understandable linux tips, tricks and tutorials

Screen is a terminal application that is not that well known outside of hardcore linux geeks, but once you get to know it and understand what it can be used for, it can be pretty useful. So what is screen? Well, it’s like virtual desktops for the terminal. Back in the bad old days when window managers were pretty basic and getting X Windows up and running was a major triumph, having the ability to have unlimited terminal shells was a key feature of screen. These days with modern desktops, this isn’t so important, however, if you access linux machines remotely, having screen available on a remote machine can be very useful.

Starting Screen

Screen can be started by the simple command:

::Tue Mar 30, 07:51 PM::/home/matt2::16 files::359Mb::
matt2@linux-f215 ==> screen

This should result in a terminal window that looks a bit like the one shown on the right. As you can see, the terminal looks just like a new terminal window. However, down the bottom there is a line with a few status messages. I’ll talk about the kind of information you can include in that status bar in the section below relating to the .screenrc file.

To get back to your original terminal, you simply press ctrl+a then ctrl+d. ctrl+a tells screen that you’re about to use a screen shortcut command and ctrl+d tells screen to detach the current screen. Although it looks like the screen terminal has closed, it hasn’t. It has just been detached, and continues running in the background. This means that any applications started in that screen keep running. For example if you were compiling a large program, you could open a screen, start the compile, detach the screen, and then come back to it later. This can also be particularly useful where you are running a program that takes a long time on a remote machine via ssh and need to break the connection, or you lose the connection. If the program is running in a screen session, the program will continue to run despite the lost connection.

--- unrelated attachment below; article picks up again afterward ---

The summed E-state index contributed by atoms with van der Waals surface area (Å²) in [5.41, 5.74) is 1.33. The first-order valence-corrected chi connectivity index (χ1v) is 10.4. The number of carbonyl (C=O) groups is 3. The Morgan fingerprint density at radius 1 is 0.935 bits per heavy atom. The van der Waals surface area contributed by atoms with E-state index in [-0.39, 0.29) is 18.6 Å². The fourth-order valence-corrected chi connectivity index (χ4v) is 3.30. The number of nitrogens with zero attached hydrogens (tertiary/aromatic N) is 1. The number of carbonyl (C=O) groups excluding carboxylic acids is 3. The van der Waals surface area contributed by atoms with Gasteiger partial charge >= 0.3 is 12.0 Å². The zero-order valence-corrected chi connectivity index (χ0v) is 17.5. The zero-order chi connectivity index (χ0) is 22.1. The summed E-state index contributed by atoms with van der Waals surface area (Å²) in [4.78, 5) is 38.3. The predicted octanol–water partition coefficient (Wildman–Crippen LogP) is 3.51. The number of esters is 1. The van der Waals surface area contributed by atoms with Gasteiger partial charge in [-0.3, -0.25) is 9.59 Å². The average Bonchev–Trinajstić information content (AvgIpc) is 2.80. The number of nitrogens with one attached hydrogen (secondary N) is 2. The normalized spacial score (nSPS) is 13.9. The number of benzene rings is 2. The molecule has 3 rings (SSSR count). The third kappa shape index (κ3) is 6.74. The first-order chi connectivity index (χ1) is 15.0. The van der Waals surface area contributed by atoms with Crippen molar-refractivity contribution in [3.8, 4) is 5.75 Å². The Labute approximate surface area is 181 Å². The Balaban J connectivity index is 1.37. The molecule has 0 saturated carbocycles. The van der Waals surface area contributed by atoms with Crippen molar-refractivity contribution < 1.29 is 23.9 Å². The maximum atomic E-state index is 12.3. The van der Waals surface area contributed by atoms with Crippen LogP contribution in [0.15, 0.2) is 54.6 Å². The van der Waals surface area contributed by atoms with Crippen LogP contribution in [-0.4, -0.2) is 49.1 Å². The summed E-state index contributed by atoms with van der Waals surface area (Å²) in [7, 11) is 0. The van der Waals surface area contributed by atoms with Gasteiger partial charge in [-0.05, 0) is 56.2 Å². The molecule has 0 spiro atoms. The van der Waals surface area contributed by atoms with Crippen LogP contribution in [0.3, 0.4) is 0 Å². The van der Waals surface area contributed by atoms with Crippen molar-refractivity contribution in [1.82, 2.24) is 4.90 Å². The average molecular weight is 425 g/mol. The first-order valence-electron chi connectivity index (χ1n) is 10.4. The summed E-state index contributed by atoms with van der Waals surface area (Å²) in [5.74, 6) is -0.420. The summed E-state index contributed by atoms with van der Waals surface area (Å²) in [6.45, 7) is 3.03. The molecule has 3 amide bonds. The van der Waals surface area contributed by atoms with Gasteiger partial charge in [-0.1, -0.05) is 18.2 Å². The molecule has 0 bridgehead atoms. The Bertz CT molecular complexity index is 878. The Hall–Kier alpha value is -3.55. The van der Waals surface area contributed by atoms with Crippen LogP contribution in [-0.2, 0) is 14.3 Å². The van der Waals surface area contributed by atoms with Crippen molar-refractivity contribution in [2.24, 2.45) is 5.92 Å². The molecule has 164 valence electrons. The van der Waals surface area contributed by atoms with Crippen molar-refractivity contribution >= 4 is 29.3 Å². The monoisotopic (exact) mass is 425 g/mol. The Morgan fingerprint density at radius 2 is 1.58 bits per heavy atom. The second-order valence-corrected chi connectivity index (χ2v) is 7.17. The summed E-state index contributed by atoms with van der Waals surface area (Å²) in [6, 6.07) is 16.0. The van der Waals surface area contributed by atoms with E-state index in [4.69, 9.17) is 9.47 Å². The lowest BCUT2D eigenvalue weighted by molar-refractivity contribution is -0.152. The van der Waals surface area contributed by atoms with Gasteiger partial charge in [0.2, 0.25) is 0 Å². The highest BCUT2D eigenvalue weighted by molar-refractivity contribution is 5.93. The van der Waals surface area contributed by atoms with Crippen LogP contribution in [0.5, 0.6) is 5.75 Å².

Reattaching to an Existing Screen Session

Once you’ve detached from your screen session, how to you get back into it? If you only have one screen session, type screen -r and you’ll be back in your screen session where you left off. If you’ve got more than one session, you’ll have to specify which screen you want to reattach to. If you type screen -r you end up with this:

::Tue Mar 30, 08:20 PM::/home/matt2::16 files::360Mb::
matt2@linux-f215 ==> screen -r
There are several suitable screens on:
        10641.pts-0.linux-f215  (Detached)
        12266.pts-0.linux-f215  (Detached)
Type "screen [-d] -r [pid.]tty.host" to resume one of them.

To get back to the screen you want to use, you’ll have to type (for example) screen -r 10641.pts-0.linux-f215. As you can see, this could be a bit of a pain. So one way to deal with that, is to assign a name that you can remember to the screen session. To do this, type:

::Tue Mar 30, 08:31 PM::/home/matt2::16 files::360Mb::
matt2@linux-f215 ==> screen -S test

You can then reattach to that screen by typing screen -d test. Much easier.

Screen Shortcuts

Screen has a number of keyboard shortcuts that can be useful in manipulating and swapping between screens. Remember, before you can enter a shortcut, you need to press ctrl+a. These are the shortcuts:

  • 1 through 9: Switches between windows;
  • ctrl+n: Switch to the next available window;
  • backspace: Switch to the previous window;
  • ctrl+a: Switch back to the last window you were on;
  • A: Change the window title;
  • K: Kills the current window;
  • c: Creates a new window;
  • [: Then use the up and down arrows to scroll the window;


The .screenrc file lives in your home directory, and specifies default settings for your screen session. My .screenrc looks like this:

shell -${SHELL}  # dash (-) is for login shells
shelltitle ''
vbell on
autodetach on
startup_message off 
defscrollback 8192
hardstatus alwayslastline
hardstatus string '%{= kG}[ %{G}%H %{g}][%= %{=kw}%?%-Lw%?%{r}(%{W}%n*%f%t%?(%u)%?%{r})%{w}%?%+Lw%?%?%= %{g}][%{B}%Y-%m-%d %{W}%c %{g}]'

For more information on customisations that can go in .screenrc, check out the screen manpage.

More Info

This article barely scratches the surface on using screen. For more information check out the screen manpage.

Leave a Reply

Site last updated October 20, 2012 @ 12:53 pm; This content last updated September 12, 2012 @ 3:21 am